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Saturday, January 26, 2013

Review: Between Shades of Gray

Author: Ruta Sepetys
Release Date: March 22, 2011
Publisher: Philomel Books
Pages: 344
Source: Borrowed
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Summary:  Lina is just like any other fifteen-year-old Lithuanian girl in 1941. She paints, she draws, she gets crushes on boys. Until one night when Soviet officers barge into her home, tearing her family from the comfortable life they've known. Separated from her father, forced onto a crowded and dirty train car, Lina, her mother, and her young brother slowly make their way north, crossing the Arctic Circle, to a work camp in the coldest reaches of Siberia. Here they are forced, under Stalin's orders, to dig for beets and fight for their lives under the cruelest of conditions.

Lina finds solace in her art, meticulously--and at great risk--documenting events by drawing, hoping these messages will make their way to her father's prison camp to let him know they are still alive. It is a long and harrowing journey, spanning years and covering 6,500 miles, but it is through incredible strength, love, and hope that Lina ultimately survives.Between Shades of Gray is a novel that will steal your breath and capture your heart.
My Favorite Lines:
“Sometimes there is such beauty in awkwardness. There's love and emotion trying to express itself, but at the time, it just ends up being awkward.”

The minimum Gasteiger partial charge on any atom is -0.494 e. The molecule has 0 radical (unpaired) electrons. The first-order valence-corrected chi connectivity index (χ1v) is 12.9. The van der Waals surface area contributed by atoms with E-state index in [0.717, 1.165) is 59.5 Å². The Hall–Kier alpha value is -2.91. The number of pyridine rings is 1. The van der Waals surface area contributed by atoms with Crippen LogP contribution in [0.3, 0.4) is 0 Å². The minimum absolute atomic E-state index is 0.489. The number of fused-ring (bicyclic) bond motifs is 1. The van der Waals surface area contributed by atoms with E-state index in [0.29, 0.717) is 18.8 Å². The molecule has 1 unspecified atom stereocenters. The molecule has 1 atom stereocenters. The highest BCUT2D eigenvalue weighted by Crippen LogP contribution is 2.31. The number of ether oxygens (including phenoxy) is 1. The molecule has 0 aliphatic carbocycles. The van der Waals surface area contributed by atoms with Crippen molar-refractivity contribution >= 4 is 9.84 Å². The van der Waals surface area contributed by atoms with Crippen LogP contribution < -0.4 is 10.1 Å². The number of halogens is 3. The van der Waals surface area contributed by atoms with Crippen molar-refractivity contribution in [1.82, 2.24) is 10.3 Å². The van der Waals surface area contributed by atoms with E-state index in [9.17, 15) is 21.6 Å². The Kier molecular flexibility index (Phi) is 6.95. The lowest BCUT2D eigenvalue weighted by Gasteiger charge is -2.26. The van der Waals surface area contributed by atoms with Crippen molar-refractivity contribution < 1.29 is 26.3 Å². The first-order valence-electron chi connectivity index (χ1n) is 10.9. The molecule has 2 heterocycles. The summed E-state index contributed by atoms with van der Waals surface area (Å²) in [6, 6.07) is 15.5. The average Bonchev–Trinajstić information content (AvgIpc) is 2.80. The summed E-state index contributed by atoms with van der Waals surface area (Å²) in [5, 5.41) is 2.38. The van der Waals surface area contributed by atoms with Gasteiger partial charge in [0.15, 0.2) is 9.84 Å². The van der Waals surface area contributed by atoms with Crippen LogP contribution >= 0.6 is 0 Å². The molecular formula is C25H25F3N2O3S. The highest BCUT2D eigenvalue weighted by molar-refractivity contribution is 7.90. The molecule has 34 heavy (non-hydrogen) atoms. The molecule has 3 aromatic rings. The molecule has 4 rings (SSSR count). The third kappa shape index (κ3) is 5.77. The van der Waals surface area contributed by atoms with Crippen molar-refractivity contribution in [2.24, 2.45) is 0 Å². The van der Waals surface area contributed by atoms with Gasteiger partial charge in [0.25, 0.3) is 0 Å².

“I looked down at the little pink face in the bundle. A newborn. The child had been alive only minutes but was already considered a criminal by the Soviets.” 

“Sometimes kindness can be delivered in a clumsy way. But it's far more sincere in its clumsiness than those distinguished men you read about in books. Your father was very clumsy.” 

Why I Loved It:  This book was pretty awesome.  It really was.  And the author?  Yea she is pretty incredible.  You can just feel the passion she has for this issue as you read the book.  Listening to her talk about the book made me need to read the book.  And once you read it, you find the writing is stunning.  And the story is beautiful and enough to move you to tears.

I have read many books dealing with the Holocaust and World War II.  They all revolved around Germany's conquests and the suffering of the Jews.  I had never quite heard about the Lithuanians that suffered under such cruel conditions.  I seriously hate that this is not a story more shared with students.  It was an atrocity that was overshadowed by the darkness of Hitler.

In this story, Lina is this bright and artistic girl.  She has been raised to think for herself, which has become very dangerous in the society around her.  One night her father did not come home, and the NKVD came in and took Lina, her mother, and her little brother away.  Thousands of others were taken from their home, put on trains, and sold off as laborers.  They lived under horrible conditions.  Lina and her family, with a lot of work, managed to stay together as they traveled from Lithuania.  As innocent people, they are treated as criminals, moved from place to place with no clear explanation.

The story follows Lina throughout the terrors that surround her as her circumstances affect her and her art.  Thankfully, in the midst of the horrors, Ms. Sepeptys managed to give her readers glimpses of hope throughout the frozen terrain.  It is a truly fantastic example of fine storytelling.

Finally, I must mention the research.  She went to Lithuania twice.  She talked to survivors.  And she went through a simulation of the prison Lithuanians would have went through.  It was an incredibly intense process.  It is incredibly commendable.

Who Should Read It:  I think this a story that everyone should read.  It is some fabulous historical fiction.

This is a video where the author talks about the book.  If you aren't already convinced to read it...

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